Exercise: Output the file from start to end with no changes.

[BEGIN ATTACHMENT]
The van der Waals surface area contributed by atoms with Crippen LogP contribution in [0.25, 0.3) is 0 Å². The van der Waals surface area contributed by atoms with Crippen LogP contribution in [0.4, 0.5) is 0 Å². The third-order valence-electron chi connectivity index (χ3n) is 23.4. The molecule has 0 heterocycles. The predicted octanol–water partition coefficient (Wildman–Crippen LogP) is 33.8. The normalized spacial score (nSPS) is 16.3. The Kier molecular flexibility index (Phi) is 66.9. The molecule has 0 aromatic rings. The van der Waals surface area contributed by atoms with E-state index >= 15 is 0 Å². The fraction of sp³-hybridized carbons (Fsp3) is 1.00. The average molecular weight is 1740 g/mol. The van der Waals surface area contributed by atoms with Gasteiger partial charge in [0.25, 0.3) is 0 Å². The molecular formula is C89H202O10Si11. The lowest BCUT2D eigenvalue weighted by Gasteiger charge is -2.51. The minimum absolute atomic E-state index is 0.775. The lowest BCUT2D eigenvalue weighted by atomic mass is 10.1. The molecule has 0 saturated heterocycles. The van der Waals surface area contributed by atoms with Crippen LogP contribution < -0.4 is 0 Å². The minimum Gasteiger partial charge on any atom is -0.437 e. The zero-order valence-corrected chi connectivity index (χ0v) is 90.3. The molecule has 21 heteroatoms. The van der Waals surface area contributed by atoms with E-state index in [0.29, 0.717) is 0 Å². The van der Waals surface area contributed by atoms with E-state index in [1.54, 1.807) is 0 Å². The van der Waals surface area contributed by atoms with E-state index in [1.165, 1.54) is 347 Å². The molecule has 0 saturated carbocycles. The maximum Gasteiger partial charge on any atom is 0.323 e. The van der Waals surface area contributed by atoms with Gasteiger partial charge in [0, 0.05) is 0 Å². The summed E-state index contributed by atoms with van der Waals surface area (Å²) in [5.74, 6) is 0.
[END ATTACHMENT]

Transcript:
The van der Waals surface area contributed by atoms with Crippen LogP contribution in [0.25, 0.3) is 0 Å². The van der Waals surface area contributed by atoms with Crippen LogP contribution in [0.4, 0.5) is 0 Å². The third-order valence-electron chi connectivity index (χ3n) is 23.4. The molecule has 0 heterocycles. The predicted octanol–water partition coefficient (Wildman–Crippen LogP) is 33.8. The normalized spacial score (nSPS) is 16.3. The Kier molecular flexibility index (Phi) is 66.9. The molecule has 0 aromatic rings. The van der Waals surface area contributed by atoms with E-state index >= 15 is 0 Å². The fraction of sp³-hybridized carbons (Fsp3) is 1.00. The average molecular weight is 1740 g/mol. The van der Waals surface area contributed by atoms with Gasteiger partial charge in [0.25, 0.3) is 0 Å². The molecular formula is C89H202O10Si11. The lowest BCUT2D eigenvalue weighted by Gasteiger charge is -2.51. The minimum absolute atomic E-state index is 0.775. The lowest BCUT2D eigenvalue weighted by atomic mass is 10.1. The molecule has 0 saturated heterocycles. The van der Waals surface area contributed by atoms with Crippen LogP contribution < -0.4 is 0 Å². The minimum Gasteiger partial charge on any atom is -0.437 e. The zero-order valence-corrected chi connectivity index (χ0v) is 90.3. The molecule has 21 heteroatoms. The van der Waals surface area contributed by atoms with E-state index in [0.29, 0.717) is 0 Å². The van der Waals surface area contributed by atoms with E-state index in [1.54, 1.807) is 0 Å². The van der Waals surface area contributed by atoms with E-state index in [1.165, 1.54) is 347 Å². The molecule has 0 saturated carbocycles. The maximum Gasteiger partial charge on any atom is 0.323 e. The van der Waals surface area contributed by atoms with Gasteiger partial charge in [0, 0.05) is 0 Å². The summed E-state index contributed by atoms with van der Waals surface area (Å²) in [5.74, 6) is 0.